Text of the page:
From Mike Mish Shedlock at mishtalk.com:
Over 40 percent of those in student loan programs have stopped making payments. Many borrowers have never made any payments.
The department of education (a useless body that I would eliminate in one second if given the chance), cannot figure out why this is happening.
“We obviously have not cracked that nut but we want to keep working on it,” said Ted Mitchell, the Education Department’s under secretary.
The Wall Street Journal reports More Than 40% of Student Borrowers Aren’t Making Payments.
More than 40% of Americans who borrowed from the government’s main student-loan program aren’t making payments or are behind on more than $200 billion owed, raising worries that millions of them may never repay.
While most have since left school and joined the workforce, 43% of the roughly 22 million Americans with federal student loans weren’t making payments as of Jan. 1, according to a quarterly snapshot of the Education Department’s $1.2 trillion student-loan portfolio.
About 1 in 6 borrowers, or 3.6 million, were in default on $56 billion in student debt, meaning they had gone at least a year without making a payment. Three million more owing roughly $66 billion were at least a month behind.
Meantime, another three million owing almost $110 billion were in “forbearance” or “deferment,” meaning they had received permission to temporarily halt payments due to a financial emergency, such as unemployment. The figures exclude borrowers still in school and those with government-guaranteed private loans.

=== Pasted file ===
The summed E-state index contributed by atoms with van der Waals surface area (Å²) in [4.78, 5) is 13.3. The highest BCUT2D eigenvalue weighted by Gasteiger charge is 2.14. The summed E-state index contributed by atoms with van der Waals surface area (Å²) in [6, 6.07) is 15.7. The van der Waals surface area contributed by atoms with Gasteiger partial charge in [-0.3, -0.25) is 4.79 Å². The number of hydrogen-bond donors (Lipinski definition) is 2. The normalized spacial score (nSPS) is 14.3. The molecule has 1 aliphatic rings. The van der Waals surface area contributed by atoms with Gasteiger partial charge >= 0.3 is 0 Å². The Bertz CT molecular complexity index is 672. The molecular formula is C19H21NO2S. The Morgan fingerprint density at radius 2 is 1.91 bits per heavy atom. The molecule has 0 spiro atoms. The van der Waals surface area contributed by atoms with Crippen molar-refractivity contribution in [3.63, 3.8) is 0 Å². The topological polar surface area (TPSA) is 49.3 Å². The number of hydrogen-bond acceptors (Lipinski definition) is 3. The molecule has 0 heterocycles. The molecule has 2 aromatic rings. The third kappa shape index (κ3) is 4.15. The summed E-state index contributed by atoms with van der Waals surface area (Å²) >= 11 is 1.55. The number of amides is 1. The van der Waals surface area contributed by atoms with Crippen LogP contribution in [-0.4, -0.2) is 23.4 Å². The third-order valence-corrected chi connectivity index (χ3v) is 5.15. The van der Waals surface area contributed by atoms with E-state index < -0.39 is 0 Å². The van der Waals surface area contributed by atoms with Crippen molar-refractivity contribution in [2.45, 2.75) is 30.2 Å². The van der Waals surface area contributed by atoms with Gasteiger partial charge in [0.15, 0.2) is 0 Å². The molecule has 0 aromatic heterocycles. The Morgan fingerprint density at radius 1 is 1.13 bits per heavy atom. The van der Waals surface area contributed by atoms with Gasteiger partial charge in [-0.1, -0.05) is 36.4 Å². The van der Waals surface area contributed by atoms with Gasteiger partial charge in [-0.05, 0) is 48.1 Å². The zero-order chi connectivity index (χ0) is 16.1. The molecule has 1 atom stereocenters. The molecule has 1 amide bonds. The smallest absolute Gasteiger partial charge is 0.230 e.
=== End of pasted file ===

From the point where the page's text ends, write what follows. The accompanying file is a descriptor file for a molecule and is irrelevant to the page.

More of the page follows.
Navient Corp. , which services student loans and offers payment plans tied to income, says it attempts to reach each borrower on average 230 to 300 times—through letters, emails, calls and text messages—in the year leading up to his or her default. Ninety percent of those borrowers, which include federal borrowers as well as those who hold private loans, never respond and more than half never make a single payment before they default, the company says.
Crisis Easy to Explain
Carlo Salerno, an economist who studies higher education and has consulted for the private student-lending industry, noted that the government imposes virtually no credit checks on borrowers, requires no cosigners and doesn’t screen people for their preparedness for college-level course work. “On what planet does a financing vehicle with those kinds of terms and those kinds of performance metrics make sense,” he said.
To continue reading: Department of Education Wonders “Why 40% of Student Borrowers Don’t Make Payments”